Cannabis-Related Disorders Workup
- Author: Lawrence Genen, MD, MBA; Chief Editor: David Bienenfeld, MD more...
Cannabinoids can be detected in the urine for as many as 21 days after use in persons chronically using marijuana, because these lipid-soluble metabolites are slowly released from fat cells into the blood; however, 1-5 days is the normal urine-positive period.
The primary method for urinalysis detection is enzyme immunoassay or radioimmunoassay. This method is inexpensive, quick, and accurate. This is also useful for confirmation of abstinence.
Urine samples are difficult to obtain from people who are addicted, and providing a urine sample is easily evaded. Urine toxicology testing should be performed under supervised conditions to ensure reliability of results.
Gas chromatography in combination with mass spectrometry and/or thin-layer chromatography is used to confirm positive results, especially in legal proceedings.
With all types of tests mentioned, including thin-layer chromatography, false-negative results tend to be more common than false-positive results.
Blood samples may be used to measure quantitative levels of cannabinoids. Serial monitoring of tetrahydrocannabinol (THC)–COOH to creatinine ratios can distinguish between recent use and residual excretion. To assess the extent of cannabis use, determination of free and bound THC-COOH can be useful.
Blood analysis is the preferred method of detection for interpretation of acute effects. The cannabis influence factor is a tool used to interpret concentrations of THC and its metabolites in forensic cases. Absolute driving inability has been proposed in the case of cannabis influence factor of 10 or higher. The higher the cannabis influence factor, the more recent the cannabis abuse.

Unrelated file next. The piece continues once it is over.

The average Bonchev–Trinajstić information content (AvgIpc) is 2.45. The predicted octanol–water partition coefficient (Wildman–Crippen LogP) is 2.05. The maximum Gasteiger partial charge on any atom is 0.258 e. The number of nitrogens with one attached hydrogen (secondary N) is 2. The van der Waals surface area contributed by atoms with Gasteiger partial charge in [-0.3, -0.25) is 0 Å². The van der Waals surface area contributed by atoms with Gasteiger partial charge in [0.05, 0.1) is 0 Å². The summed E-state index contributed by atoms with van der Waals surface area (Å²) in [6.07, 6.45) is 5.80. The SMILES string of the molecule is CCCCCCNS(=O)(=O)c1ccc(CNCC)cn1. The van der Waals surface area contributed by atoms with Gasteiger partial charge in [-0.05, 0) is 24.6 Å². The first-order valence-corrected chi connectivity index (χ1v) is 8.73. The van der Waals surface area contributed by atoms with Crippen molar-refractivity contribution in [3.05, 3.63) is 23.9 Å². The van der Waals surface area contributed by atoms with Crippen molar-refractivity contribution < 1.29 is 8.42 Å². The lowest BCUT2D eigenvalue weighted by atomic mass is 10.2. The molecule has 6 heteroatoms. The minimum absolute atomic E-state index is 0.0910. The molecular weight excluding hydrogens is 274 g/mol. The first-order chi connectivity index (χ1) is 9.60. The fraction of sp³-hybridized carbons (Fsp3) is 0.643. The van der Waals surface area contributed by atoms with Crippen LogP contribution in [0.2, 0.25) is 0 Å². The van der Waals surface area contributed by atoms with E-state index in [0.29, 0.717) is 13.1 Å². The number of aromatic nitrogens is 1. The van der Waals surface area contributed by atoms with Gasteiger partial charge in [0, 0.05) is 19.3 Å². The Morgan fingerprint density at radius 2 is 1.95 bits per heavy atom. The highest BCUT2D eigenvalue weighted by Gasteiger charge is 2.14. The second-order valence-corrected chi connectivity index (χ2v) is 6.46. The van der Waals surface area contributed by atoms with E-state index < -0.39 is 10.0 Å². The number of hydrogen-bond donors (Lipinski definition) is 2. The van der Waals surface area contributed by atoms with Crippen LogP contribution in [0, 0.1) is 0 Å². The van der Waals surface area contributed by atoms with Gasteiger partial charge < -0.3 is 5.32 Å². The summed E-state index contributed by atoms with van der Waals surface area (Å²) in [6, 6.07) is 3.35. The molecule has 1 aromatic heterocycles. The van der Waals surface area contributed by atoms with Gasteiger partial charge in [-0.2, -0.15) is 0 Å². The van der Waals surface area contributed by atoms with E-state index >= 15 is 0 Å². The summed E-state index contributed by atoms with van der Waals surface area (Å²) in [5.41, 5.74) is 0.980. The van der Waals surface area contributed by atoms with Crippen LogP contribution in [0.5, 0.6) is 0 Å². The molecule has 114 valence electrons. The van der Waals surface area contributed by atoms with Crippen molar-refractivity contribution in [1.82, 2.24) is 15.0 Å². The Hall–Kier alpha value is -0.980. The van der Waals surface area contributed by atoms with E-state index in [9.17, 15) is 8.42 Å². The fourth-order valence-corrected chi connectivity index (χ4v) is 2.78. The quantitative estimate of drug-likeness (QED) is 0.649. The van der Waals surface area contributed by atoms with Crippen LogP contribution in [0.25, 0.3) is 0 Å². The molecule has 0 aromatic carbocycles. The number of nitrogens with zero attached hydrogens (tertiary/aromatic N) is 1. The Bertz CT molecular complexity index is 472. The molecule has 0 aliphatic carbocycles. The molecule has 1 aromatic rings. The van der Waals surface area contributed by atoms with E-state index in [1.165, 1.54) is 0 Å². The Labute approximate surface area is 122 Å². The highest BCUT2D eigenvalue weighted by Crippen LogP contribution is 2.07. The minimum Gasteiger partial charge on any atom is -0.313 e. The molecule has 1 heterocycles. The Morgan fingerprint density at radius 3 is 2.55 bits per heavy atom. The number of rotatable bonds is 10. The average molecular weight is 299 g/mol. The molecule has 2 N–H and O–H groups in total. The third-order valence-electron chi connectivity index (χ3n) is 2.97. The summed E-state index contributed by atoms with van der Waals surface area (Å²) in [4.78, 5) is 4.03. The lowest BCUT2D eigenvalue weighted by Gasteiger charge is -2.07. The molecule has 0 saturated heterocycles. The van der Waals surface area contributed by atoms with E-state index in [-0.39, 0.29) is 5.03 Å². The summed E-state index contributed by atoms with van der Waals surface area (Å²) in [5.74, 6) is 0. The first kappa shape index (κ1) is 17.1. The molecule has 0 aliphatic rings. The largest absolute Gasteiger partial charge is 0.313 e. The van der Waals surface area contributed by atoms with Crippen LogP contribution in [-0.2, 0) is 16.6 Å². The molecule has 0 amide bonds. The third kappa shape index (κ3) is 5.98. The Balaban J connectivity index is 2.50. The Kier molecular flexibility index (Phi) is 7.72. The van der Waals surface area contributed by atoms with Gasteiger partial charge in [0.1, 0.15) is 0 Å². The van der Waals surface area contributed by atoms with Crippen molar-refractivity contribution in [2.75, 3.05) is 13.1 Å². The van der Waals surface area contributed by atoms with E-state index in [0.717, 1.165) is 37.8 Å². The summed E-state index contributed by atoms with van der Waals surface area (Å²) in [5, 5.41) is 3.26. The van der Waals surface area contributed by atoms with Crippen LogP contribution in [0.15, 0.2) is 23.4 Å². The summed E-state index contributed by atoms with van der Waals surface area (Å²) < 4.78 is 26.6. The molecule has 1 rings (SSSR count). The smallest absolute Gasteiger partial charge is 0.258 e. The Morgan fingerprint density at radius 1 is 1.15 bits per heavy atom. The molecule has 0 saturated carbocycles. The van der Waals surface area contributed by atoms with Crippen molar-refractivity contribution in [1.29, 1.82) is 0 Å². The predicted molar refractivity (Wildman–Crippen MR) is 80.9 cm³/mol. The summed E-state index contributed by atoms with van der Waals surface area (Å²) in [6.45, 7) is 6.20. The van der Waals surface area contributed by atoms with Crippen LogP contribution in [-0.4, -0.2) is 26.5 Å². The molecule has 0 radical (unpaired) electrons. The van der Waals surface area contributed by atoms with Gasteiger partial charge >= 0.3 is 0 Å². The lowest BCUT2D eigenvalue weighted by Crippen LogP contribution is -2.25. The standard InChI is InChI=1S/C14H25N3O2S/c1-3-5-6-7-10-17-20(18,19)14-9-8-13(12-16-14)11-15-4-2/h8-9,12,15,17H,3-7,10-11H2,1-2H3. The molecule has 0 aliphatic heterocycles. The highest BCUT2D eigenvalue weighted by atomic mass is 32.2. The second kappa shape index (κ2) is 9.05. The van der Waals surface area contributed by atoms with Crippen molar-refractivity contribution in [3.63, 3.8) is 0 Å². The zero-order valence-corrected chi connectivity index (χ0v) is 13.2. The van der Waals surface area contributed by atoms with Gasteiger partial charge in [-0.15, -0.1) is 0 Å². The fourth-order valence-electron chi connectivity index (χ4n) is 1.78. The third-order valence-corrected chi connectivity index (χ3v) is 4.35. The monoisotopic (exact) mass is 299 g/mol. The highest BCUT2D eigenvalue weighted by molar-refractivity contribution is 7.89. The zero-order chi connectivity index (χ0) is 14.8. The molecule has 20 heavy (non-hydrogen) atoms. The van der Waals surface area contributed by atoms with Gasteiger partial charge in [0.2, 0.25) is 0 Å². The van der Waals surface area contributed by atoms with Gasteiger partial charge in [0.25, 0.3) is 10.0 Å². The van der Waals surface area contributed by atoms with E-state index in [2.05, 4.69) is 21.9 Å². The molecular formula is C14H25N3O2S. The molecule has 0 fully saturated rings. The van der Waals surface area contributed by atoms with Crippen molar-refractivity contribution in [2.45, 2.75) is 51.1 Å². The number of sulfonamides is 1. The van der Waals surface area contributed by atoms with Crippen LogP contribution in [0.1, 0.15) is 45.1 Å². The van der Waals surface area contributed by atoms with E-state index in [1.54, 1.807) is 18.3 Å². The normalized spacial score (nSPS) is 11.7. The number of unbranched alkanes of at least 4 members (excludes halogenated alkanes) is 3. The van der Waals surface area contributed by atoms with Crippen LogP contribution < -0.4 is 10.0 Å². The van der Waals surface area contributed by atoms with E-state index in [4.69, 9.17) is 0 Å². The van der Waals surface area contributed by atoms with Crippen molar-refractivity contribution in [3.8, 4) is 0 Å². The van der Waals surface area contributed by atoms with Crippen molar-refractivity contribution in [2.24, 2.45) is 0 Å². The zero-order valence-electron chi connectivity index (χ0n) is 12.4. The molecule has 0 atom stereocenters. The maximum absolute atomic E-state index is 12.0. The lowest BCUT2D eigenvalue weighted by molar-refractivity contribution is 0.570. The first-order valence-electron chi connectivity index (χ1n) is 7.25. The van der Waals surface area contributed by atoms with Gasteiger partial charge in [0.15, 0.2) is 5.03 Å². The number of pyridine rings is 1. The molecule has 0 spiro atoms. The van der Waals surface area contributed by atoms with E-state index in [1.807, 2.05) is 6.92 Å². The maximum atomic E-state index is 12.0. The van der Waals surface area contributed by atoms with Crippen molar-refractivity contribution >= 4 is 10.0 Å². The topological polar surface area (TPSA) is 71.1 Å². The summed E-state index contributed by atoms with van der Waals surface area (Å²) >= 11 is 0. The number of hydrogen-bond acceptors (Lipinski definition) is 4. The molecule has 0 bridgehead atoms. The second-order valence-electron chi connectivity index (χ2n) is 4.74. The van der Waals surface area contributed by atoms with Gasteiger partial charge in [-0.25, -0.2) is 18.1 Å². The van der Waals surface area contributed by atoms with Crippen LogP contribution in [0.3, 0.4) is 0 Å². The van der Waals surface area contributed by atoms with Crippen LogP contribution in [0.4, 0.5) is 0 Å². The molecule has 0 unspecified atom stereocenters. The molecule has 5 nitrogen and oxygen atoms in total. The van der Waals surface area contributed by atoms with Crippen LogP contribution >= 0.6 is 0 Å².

Blood samples must be taken within a prescribed 8-day period, and THC-COOH concentration greater than 75 ng/mL is associated with regular consumption of cannabis. THC-COOH concentration less than 5 ng/mL is associated with occasional consumption.
Hair analysis is not a sensitive enough tool to detect cannabinoids. THC, and the main metabolite THC-COOH, do not incorporate to a great extent into hair. TCH-COOH is not highly bound to melanin. Hence, concentrations in hair are much lower when compared with other drugs of abuse. Because TCH is present in cannabis smoke, it can also be incorporated into hair simply by second-hand exposure.
Saliva testing is a newer technology for detection. The presence of delta-9-THC in oral fluid is a better indication of recent use than the presence of 11-nor-delta-9-THC-9-COOH detected in urine. Therefore, the probability that a user is experiencing effects is higher. This may prove especially useful in the monitoring of driving while under the influence.
Although no confirmatory imaging study exists for marijuana use, pilot investigations involving neuroimaging of marijuana smokers performing various mental tasks have revealed many differences in comparative levels of activity in many regions of the brain with respect to controls.
Functional MRI and diffusion tensor imaging techniques demonstrate significant differences in the magnitude and pattern of signal intensity change within the anterior cingulate and the dorsolateral prefrontal cortex while performing standardized tasks in chronic marijuana smokers compared with healthy controls.
Neuroimaging studies, such as CT scanning, MRI, and positron emission tomography scanning, are extensively used to study the neurobiological effects of cannabis abuse but are not clinically useful in the definitive determination of recent abuse.
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